I like to tell a story with my altars and let the building of it become a healing in itself…
Like a good story, I start with an intent or theme. Mine was to connect, heal and balance the feminine within me and in humanity.
With my intent at the lead, I wander my home in search of objects, elements, medicine. Some are clear right away—the how and where they fit in—whereas others come clear later. They may come with their own memory—a person, time or place—or simply hold an energy that draws me. I just trust and, with each selection, I allow my intent to focus and evolve. The healing has begun.
SET THE SPACE:
The location of my altar depends… I want enough room for my objects and, more importantly, a space in which I can practice freely. If I want to dream with my intent, I might choose my bedroom. If I want to actively work an intent, I opt for my healing room or, in this case, my dining table! Any space is sacred once we say so— the garage, the floor of a closet; it is a temple of our making.
CREATE A CONTAINER:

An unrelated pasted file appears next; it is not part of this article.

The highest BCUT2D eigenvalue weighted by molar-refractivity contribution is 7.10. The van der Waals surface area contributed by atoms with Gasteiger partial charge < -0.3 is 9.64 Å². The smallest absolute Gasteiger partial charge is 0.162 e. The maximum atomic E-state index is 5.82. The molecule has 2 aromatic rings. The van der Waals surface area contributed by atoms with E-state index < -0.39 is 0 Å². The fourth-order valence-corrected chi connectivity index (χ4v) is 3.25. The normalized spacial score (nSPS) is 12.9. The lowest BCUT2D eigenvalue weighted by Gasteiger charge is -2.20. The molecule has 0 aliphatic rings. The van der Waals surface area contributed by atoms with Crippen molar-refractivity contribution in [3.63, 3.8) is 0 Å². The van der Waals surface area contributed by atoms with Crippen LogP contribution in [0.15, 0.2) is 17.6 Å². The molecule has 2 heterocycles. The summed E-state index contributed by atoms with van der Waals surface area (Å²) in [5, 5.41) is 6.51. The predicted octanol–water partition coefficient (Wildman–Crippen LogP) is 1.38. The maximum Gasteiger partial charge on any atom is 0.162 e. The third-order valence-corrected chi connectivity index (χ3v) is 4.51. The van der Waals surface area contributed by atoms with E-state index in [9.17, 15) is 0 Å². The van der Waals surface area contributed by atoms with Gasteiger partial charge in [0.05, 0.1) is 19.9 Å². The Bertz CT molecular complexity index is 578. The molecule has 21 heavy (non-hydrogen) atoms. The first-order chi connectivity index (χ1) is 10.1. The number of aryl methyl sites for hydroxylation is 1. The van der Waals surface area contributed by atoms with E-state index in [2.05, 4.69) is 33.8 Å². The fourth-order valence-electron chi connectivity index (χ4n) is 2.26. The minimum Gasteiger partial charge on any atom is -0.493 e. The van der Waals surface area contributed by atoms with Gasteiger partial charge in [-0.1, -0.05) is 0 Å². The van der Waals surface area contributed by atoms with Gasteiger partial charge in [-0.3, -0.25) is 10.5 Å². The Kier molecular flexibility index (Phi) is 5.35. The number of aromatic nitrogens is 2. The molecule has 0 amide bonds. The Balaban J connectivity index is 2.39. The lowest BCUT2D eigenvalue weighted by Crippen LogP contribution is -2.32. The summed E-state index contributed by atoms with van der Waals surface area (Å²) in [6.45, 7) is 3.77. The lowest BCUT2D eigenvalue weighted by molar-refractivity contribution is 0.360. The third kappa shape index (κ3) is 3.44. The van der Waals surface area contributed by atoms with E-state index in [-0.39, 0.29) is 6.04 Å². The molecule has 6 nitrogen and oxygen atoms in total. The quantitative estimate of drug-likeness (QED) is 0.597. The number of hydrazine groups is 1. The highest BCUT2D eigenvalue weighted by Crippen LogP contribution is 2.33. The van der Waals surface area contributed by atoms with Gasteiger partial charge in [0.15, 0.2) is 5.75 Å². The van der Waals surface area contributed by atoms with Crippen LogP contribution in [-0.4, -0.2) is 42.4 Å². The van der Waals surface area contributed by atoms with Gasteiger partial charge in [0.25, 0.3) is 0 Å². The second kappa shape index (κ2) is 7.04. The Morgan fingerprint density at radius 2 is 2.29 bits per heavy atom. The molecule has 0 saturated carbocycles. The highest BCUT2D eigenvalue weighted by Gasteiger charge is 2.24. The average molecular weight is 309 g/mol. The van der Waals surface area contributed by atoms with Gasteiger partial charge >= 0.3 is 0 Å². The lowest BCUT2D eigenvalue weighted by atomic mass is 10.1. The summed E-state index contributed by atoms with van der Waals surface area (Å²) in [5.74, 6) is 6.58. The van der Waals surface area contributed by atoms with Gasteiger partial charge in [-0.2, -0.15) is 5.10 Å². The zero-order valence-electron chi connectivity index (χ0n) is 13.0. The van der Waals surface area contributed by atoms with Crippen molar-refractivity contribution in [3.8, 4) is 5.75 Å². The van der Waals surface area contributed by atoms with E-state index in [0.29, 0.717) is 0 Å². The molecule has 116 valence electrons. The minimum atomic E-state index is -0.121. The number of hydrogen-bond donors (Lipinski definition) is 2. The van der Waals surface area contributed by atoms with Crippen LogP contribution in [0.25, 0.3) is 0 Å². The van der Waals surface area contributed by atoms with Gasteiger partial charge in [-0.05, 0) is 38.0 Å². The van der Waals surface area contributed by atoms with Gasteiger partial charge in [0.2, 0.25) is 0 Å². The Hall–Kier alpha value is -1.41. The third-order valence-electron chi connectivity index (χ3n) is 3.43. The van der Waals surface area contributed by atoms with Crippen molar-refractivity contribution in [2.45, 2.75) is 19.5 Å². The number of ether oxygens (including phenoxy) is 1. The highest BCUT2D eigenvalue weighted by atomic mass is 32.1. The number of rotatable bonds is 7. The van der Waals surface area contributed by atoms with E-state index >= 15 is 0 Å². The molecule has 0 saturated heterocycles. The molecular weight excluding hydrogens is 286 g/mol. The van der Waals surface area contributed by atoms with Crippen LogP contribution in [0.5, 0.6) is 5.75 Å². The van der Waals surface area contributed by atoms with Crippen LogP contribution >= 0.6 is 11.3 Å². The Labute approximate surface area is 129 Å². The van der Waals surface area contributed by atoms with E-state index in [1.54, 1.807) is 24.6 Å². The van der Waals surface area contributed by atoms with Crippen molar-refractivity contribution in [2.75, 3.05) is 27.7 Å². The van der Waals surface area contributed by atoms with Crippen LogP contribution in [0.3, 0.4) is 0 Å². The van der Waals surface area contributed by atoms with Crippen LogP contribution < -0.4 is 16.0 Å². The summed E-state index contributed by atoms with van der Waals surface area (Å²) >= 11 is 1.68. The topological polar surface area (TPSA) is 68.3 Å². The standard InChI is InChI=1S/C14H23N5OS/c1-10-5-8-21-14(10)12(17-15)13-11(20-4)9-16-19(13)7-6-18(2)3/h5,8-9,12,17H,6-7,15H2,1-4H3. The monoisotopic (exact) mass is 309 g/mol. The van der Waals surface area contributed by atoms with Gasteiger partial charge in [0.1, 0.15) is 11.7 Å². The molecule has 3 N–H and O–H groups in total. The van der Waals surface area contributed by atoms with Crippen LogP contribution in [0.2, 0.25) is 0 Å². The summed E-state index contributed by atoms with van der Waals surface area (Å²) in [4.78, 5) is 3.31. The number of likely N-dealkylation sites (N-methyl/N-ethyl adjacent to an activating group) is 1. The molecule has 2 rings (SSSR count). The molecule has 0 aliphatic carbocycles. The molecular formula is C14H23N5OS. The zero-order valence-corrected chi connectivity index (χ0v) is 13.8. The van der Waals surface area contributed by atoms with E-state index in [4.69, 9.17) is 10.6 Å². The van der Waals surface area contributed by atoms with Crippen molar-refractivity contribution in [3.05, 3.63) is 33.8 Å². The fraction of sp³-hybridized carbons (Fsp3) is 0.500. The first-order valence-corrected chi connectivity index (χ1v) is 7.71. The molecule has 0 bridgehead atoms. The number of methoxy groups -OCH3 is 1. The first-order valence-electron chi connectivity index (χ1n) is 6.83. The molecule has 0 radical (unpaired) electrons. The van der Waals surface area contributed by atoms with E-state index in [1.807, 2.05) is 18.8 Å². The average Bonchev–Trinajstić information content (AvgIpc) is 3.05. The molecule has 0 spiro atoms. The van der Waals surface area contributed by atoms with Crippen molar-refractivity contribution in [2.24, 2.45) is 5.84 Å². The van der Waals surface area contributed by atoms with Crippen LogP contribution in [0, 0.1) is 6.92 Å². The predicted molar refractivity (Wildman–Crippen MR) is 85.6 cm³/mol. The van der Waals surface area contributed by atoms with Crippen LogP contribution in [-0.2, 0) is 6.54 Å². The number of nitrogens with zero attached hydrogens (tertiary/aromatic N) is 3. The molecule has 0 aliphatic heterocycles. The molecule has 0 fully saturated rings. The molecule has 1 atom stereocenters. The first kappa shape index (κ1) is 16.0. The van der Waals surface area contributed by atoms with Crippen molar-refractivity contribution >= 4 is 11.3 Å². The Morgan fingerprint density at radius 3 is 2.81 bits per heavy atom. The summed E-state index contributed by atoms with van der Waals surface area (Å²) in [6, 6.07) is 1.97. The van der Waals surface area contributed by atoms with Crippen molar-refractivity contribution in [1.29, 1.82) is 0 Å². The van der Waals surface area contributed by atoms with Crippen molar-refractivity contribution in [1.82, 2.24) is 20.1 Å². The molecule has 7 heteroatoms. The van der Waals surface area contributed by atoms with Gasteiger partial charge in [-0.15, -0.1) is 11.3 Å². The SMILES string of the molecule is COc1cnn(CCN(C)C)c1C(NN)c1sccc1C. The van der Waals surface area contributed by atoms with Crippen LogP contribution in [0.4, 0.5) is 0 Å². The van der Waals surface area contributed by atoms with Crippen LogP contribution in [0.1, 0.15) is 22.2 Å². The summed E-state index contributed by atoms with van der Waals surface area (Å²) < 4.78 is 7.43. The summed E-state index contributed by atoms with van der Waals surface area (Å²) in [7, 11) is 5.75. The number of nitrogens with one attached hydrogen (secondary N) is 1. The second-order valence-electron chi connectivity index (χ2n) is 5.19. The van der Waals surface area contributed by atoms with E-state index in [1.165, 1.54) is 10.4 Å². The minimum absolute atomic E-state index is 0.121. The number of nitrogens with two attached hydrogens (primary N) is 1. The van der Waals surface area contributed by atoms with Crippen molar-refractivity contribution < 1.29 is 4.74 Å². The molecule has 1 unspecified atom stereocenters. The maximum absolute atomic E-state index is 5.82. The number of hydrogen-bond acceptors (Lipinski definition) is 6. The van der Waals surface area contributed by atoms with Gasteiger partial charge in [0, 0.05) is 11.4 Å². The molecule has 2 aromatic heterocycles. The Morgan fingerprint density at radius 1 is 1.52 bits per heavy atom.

I like to use a ‘mesa’ cloth as a base for my Altar. Along with location, the mesa provides a container. Like a womb, it is here to nourish and protect the seed of my intent. I have a few shawls/cloths that I only use in this way, that they may absorb and retain the ceremonial energy.
BUILD THE TEMPLE:
I place the objects on my mesa each with their own intent and yet weaved together in a beautiful healing story— a prayer. I usually start at the center, honor the four directions around it and then expand from there, feeling into where each object belongs and what medicine they bring. For larger altars, I like to create stations for activities like smudging, water cleansing, or reciting a particular mantra.
The altar is a scared space but it is also a playground. I approach it with reverence and a childlike whimsy. Rules can constrict the creativity needed to spark intent into action. My altar is all-inclusive, from Mother Mary to Sun Goddess Barbie! It is a place where I can engage my intent, however that may look, and the more it inspires me (and makes me smile), the deeper I go.